Monday, December 27, 2010

Extraordinary Reporting

Really excellent and intriguing newspaper writing still ranks high on my list of favorite things...
by Charlie Leck

I sat transfixed yesterday by an article on the front page of this Sunday’s New York Times. I read it through with great admiration for the good, crisp writing. When I finished it, I went back to the top and read it again, trying to understand it all and not wanting to miss anything important.

The headline: “Deepwater Horizon’s Final Hours: Missed Signals. Indecision. Failed Defenses. Acts of Valor.” [You can read the article, view a slide show and watch a video all on the New York Times on-line site!]

The reporters on the piece were David Barstow, David Rohde and Stephanie Saul. The final writing was done by Barstow. I’ll think they'll receive awards for their work.

“Nearly 400 feet long, the Horizon had formidable and redundant defenses against even the worst blowout. It was equipped to divert surging oil and gas safely away from the rig. It had devices to qickly seal off a well blowout or to break free from it. It had systems to prevent gas from exploding and sophisticated alarms that would quickly warn the crew at the slightest trace of gas. The crew itself routinely practiced responding to alarms, fires and blowouts, and it was blessed with experienced leaders who clearly care about safety.

“On paper, experts and investigators agree, the Deepwater Horizon should have weathered this blowout.

“This is the story of how and why it didn’t.”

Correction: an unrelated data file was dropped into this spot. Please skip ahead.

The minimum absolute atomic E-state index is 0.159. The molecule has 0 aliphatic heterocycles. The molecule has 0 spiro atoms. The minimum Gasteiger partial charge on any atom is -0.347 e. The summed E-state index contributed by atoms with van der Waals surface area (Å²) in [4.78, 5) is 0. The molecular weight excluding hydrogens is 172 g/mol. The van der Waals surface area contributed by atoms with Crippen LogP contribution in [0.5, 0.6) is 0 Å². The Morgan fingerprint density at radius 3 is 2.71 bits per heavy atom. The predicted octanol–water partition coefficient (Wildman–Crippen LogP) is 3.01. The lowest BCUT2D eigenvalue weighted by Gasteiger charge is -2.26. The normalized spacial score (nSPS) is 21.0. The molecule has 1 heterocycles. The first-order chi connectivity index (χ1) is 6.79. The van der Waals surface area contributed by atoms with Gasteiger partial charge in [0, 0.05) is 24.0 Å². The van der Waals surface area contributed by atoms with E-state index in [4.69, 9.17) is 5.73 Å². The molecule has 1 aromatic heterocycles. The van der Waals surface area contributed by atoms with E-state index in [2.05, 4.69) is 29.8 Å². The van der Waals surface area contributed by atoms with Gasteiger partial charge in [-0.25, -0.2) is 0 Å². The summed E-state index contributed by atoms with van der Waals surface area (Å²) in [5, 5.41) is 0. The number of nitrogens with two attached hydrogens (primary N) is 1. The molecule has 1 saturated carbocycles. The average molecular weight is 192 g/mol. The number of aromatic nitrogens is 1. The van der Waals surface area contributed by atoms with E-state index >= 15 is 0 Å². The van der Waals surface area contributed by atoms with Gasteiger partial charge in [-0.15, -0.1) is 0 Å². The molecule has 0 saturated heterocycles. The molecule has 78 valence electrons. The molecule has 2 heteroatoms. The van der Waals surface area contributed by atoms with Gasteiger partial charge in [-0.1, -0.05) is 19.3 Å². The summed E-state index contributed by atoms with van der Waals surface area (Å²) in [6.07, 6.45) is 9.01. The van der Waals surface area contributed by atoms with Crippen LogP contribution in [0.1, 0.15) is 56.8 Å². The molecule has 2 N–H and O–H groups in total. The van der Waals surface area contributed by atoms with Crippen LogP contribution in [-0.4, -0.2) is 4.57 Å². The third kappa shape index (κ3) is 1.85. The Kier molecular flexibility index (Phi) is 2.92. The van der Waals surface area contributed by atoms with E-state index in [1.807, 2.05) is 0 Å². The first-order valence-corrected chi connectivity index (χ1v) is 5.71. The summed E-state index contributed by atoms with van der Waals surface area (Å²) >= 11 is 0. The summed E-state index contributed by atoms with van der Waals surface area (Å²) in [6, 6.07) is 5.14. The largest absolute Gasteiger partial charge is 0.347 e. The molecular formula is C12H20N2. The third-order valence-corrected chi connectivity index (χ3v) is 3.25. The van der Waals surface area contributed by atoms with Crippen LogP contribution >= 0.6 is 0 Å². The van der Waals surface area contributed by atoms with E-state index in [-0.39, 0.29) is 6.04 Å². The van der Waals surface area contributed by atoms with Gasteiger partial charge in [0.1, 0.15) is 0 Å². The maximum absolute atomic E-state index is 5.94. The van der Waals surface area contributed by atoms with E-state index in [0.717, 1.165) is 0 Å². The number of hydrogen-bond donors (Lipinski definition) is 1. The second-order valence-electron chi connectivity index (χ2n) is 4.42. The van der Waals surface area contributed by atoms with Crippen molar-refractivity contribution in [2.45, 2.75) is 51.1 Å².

[New York Times, Sunday, 26 December 2010: David Barstow]

In the year ahead, we are going to hear a great deal of the federal government’s case that brings criminal charges against more than one company and against a number of individuals. The entire story is shocking and heartbreaking, but also compelling. I really recommend this New York Times piece to you and I urge you to follow this story closely in the coming months.

The Deepwater Horizon was an extreme environmental disaster. Officials of the industry are trying to gloss it over and suggest that it was successfully cleaned up and that damage was minimal. If you go beneath the surface of their claims, you discover that they are not only mistaken, but that they are also lying. Yet, beyond the environmental disaster, the calamity cost good men – husbands and fathers – their lives.

Someone should pay for the environmental damage – and, someone should pay for these crimes!


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